BTO news

Quite often BTO News is something that I have a quick flick through, tell myself I’ll read it properly later and then sometimes the next thing I do with it is recycle it. But other times I read it closely.

This time I seem to have a little more time and motivation to read it more carefully.

Page 5 is pretty interesting, I thought. I enjoyed Andy Clements’s piece – we are indeed lucky that the BTO has contributed so much to our knowledge of birds, and increasingly other wildlife. And the BTO is lucky to have a range of funders including the membership who enable this to happen, and are even more lucky that people like me are giving our own time, our own cash (in terms of travel cost) and our expertise to collect shed loads of data. I’ve signed up to doing another BTO survey this year, at the last minute, funded by Natural England.

Underneath Andy’s piece is, to be honest, an even more interesting comment piece, from a Simon Banks, who points out some very important points about what the BTO is for and the potential dangers of commercial sponsorship. They are potential dangers faced by almost all charities and Mr Banks’s points are well made – very well made actually. But hats off to the BTO for publishing this thoughtful comment.

On pages 8-9 there is an article on Nightingales – it’s another thought-provoking well-written read.

Moving on to pages 10-11 there is a brief summary of the surveys carried out on woodlands by some BTO members last year (not me this time). It’s pretty basic stuff and not a full rundown but my eye was drawn to the finding that where there are gamebird feeders Woodpigeons and Carrion Crows were commoner (as well as some other species but not many are listed actually). This mirrors the findings of Larkman et al. (see my British Birds paper on Pheasants).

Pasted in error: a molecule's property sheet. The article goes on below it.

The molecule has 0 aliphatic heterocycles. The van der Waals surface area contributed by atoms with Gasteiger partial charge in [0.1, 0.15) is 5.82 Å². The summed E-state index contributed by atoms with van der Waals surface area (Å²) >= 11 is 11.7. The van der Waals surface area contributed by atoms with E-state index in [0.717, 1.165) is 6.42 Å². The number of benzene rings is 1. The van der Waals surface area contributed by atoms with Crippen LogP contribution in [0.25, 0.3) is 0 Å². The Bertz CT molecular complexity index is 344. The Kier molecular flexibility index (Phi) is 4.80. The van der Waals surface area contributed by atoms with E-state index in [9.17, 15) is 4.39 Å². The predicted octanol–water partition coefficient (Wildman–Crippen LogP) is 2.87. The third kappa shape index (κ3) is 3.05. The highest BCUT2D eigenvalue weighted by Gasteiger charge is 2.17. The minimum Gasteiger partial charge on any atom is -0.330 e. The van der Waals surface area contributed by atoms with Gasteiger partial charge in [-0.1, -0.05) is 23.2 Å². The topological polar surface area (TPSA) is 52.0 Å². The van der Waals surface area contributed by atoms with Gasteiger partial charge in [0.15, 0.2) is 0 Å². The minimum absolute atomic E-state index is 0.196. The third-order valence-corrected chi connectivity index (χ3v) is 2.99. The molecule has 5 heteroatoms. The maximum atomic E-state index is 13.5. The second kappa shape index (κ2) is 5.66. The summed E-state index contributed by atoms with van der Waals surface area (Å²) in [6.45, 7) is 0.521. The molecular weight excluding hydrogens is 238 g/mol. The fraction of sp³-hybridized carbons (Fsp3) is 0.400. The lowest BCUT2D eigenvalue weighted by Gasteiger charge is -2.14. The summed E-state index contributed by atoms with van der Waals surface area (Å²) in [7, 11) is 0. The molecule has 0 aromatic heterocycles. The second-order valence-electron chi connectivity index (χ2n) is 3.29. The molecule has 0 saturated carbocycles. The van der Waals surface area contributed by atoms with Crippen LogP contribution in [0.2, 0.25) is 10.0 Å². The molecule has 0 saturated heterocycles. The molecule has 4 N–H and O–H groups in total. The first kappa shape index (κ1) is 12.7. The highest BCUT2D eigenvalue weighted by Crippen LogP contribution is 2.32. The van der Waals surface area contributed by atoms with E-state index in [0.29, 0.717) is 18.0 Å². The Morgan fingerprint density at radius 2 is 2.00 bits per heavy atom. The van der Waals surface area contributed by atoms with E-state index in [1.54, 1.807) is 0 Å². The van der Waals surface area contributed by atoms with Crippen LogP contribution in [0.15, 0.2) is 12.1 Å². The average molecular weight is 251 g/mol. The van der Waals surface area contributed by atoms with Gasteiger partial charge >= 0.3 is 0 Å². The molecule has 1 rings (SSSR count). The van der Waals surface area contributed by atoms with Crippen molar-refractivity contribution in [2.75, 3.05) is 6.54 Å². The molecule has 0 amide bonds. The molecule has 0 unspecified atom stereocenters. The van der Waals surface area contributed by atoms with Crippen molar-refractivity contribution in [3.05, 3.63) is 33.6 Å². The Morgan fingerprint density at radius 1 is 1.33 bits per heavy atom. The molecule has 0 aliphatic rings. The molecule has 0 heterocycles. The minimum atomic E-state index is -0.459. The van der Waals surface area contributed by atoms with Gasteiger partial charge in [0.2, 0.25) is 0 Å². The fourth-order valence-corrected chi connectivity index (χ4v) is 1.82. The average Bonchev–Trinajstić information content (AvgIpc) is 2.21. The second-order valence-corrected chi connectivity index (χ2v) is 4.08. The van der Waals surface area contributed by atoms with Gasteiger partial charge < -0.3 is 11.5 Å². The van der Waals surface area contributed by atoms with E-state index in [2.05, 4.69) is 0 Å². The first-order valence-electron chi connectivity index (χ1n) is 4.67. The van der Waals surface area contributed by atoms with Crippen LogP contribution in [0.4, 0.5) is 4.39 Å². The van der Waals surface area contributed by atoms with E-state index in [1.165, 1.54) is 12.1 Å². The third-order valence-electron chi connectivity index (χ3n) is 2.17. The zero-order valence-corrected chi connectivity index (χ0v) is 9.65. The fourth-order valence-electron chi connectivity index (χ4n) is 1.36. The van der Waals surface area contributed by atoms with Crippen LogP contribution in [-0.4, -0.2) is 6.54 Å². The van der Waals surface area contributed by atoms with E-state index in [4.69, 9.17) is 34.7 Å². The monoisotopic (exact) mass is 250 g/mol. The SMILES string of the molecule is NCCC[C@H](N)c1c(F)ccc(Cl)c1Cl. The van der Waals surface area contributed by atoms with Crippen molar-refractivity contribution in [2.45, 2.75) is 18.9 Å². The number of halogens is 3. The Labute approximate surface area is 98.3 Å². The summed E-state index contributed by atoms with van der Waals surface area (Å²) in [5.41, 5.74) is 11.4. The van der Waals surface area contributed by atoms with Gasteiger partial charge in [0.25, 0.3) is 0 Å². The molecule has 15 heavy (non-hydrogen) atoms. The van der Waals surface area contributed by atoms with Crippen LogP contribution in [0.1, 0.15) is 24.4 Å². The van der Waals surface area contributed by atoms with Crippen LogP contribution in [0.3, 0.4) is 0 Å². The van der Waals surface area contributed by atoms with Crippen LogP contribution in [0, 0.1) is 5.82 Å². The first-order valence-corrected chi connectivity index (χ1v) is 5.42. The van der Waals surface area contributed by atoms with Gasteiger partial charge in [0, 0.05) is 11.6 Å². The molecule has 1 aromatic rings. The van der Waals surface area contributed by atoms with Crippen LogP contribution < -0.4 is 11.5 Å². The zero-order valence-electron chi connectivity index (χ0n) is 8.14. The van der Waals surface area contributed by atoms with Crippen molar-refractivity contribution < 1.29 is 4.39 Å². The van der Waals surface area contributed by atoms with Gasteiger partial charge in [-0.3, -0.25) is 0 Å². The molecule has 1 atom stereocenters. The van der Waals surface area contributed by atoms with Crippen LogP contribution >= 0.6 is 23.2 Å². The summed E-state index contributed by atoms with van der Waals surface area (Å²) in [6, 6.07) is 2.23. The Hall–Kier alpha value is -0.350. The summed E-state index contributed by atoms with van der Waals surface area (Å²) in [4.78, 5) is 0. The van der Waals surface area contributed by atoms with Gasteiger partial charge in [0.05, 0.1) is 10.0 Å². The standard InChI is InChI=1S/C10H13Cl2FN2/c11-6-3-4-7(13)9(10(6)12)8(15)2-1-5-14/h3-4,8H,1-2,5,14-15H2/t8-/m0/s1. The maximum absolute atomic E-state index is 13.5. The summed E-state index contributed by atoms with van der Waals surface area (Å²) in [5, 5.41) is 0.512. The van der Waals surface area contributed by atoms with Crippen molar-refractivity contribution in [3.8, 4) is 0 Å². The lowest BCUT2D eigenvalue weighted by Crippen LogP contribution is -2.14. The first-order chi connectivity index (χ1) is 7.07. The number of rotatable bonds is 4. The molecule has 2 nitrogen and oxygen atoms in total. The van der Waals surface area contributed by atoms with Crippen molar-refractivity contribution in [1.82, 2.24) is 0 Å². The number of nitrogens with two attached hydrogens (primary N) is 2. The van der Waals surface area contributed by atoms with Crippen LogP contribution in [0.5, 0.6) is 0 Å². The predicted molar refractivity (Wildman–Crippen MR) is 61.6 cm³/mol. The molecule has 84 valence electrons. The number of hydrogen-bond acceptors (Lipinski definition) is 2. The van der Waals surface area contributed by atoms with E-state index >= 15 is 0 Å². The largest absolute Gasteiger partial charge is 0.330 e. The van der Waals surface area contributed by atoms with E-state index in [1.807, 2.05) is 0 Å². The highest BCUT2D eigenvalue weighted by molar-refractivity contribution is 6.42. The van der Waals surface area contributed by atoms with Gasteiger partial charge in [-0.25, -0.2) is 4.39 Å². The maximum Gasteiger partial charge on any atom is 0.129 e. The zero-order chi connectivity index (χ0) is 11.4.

This reminded me that the game shooting industry releases lots of (only 47 million!) Pheasants, which feed Carrion Crows when they are carrion, and the gamekeepers feed the Pheasants that aren’t yet carrion, but also feed the Carrion Crows, and then game shooting interests believe they have to kill Carrion Crows under flawed general licences. Just stop releasing such a ridiculously high number of non-native gamebirds into the countryside! And DEFRA should realise that limiting gamebird releases is a non-lethal alternative to issuing unregulated general licences for lethal control of otherwise fully protected wild birds.

Small rant over. BTO News looks very nice too – the design is rather good. Although, on this woodland bird spread on pages 10-11 the graphs on page 11 could have been explained in a very few words, then we could have had more words on the actual findings of the study.

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1 Reply to “BTO news”

  1. Regarding commercial sponsorship, some may question the impartiality of a study, examining
    the links between gamebird releases and predator populations (Anyone's game, Autumn 2019), that was funded by Mark Constantine.
    I thought it very good, as a starting point, and unbiased, but others may view it differently.


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